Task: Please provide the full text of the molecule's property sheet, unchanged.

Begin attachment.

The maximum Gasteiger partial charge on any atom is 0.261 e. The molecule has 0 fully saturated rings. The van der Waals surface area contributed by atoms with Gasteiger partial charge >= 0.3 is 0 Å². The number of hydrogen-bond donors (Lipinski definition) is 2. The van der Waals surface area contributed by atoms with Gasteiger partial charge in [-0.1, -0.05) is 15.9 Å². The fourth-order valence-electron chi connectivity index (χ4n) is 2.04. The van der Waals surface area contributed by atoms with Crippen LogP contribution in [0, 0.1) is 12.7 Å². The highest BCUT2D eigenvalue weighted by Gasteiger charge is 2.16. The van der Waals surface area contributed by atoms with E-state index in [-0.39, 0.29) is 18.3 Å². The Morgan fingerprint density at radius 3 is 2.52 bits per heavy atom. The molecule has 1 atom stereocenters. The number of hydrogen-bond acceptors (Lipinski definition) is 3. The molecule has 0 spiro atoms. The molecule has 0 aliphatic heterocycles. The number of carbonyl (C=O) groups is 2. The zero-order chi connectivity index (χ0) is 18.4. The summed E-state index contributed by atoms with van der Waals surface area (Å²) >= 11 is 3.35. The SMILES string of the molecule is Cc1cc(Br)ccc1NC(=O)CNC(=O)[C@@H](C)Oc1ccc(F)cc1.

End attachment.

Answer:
The maximum Gasteiger partial charge on any atom is 0.261 e. The molecule has 0 fully saturated rings. The van der Waals surface area contributed by atoms with Gasteiger partial charge >= 0.3 is 0 Å². The number of hydrogen-bond donors (Lipinski definition) is 2. The van der Waals surface area contributed by atoms with Gasteiger partial charge in [-0.1, -0.05) is 15.9 Å². The fourth-order valence-electron chi connectivity index (χ4n) is 2.04. The van der Waals surface area contributed by atoms with Crippen LogP contribution in [0, 0.1) is 12.7 Å². The highest BCUT2D eigenvalue weighted by Gasteiger charge is 2.16. The van der Waals surface area contributed by atoms with E-state index in [-0.39, 0.29) is 18.3 Å². The Morgan fingerprint density at radius 3 is 2.52 bits per heavy atom. The molecule has 1 atom stereocenters. The number of hydrogen-bond acceptors (Lipinski definition) is 3. The molecule has 0 spiro atoms. The molecule has 0 aliphatic heterocycles. The number of carbonyl (C=O) groups is 2. The zero-order chi connectivity index (χ0) is 18.4. The summed E-state index contributed by atoms with van der Waals surface area (Å²) >= 11 is 3.35. The SMILES string of the molecule is Cc1cc(Br)ccc1NC(=O)CNC(=O)[C@@H](C)Oc1ccc(F)cc1.